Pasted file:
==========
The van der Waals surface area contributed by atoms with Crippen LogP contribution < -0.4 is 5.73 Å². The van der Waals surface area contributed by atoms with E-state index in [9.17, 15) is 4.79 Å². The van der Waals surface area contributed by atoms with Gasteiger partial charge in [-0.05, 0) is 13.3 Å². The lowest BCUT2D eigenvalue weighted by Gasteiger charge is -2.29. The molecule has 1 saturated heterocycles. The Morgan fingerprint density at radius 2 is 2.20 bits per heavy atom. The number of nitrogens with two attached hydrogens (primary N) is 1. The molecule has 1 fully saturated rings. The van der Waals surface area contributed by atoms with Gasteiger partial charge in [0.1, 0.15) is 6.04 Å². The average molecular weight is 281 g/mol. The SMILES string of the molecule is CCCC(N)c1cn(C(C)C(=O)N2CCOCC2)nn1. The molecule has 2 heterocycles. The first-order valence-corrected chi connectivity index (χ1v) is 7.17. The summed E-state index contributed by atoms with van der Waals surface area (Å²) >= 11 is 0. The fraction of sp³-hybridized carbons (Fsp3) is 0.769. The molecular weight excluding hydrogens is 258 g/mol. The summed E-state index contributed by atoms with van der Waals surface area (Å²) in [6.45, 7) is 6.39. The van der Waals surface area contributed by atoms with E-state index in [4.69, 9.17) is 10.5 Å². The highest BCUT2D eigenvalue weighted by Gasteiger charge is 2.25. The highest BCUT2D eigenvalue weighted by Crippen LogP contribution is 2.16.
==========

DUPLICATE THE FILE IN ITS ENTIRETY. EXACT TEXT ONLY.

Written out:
The van der Waals surface area contributed by atoms with Crippen LogP contribution < -0.4 is 5.73 Å². The van der Waals surface area contributed by atoms with E-state index in [9.17, 15) is 4.79 Å². The van der Waals surface area contributed by atoms with Gasteiger partial charge in [-0.05, 0) is 13.3 Å². The lowest BCUT2D eigenvalue weighted by Gasteiger charge is -2.29. The molecule has 1 saturated heterocycles. The Morgan fingerprint density at radius 2 is 2.20 bits per heavy atom. The number of nitrogens with two attached hydrogens (primary N) is 1. The molecule has 1 fully saturated rings. The van der Waals surface area contributed by atoms with Gasteiger partial charge in [0.1, 0.15) is 6.04 Å². The average molecular weight is 281 g/mol. The SMILES string of the molecule is CCCC(N)c1cn(C(C)C(=O)N2CCOCC2)nn1. The molecule has 2 heterocycles. The first-order valence-corrected chi connectivity index (χ1v) is 7.17. The summed E-state index contributed by atoms with van der Waals surface area (Å²) >= 11 is 0. The fraction of sp³-hybridized carbons (Fsp3) is 0.769. The molecular weight excluding hydrogens is 258 g/mol. The summed E-state index contributed by atoms with van der Waals surface area (Å²) in [6.45, 7) is 6.39. The van der Waals surface area contributed by atoms with E-state index in [4.69, 9.17) is 10.5 Å². The highest BCUT2D eigenvalue weighted by Gasteiger charge is 2.25. The highest BCUT2D eigenvalue weighted by Crippen LogP contribution is 2.16.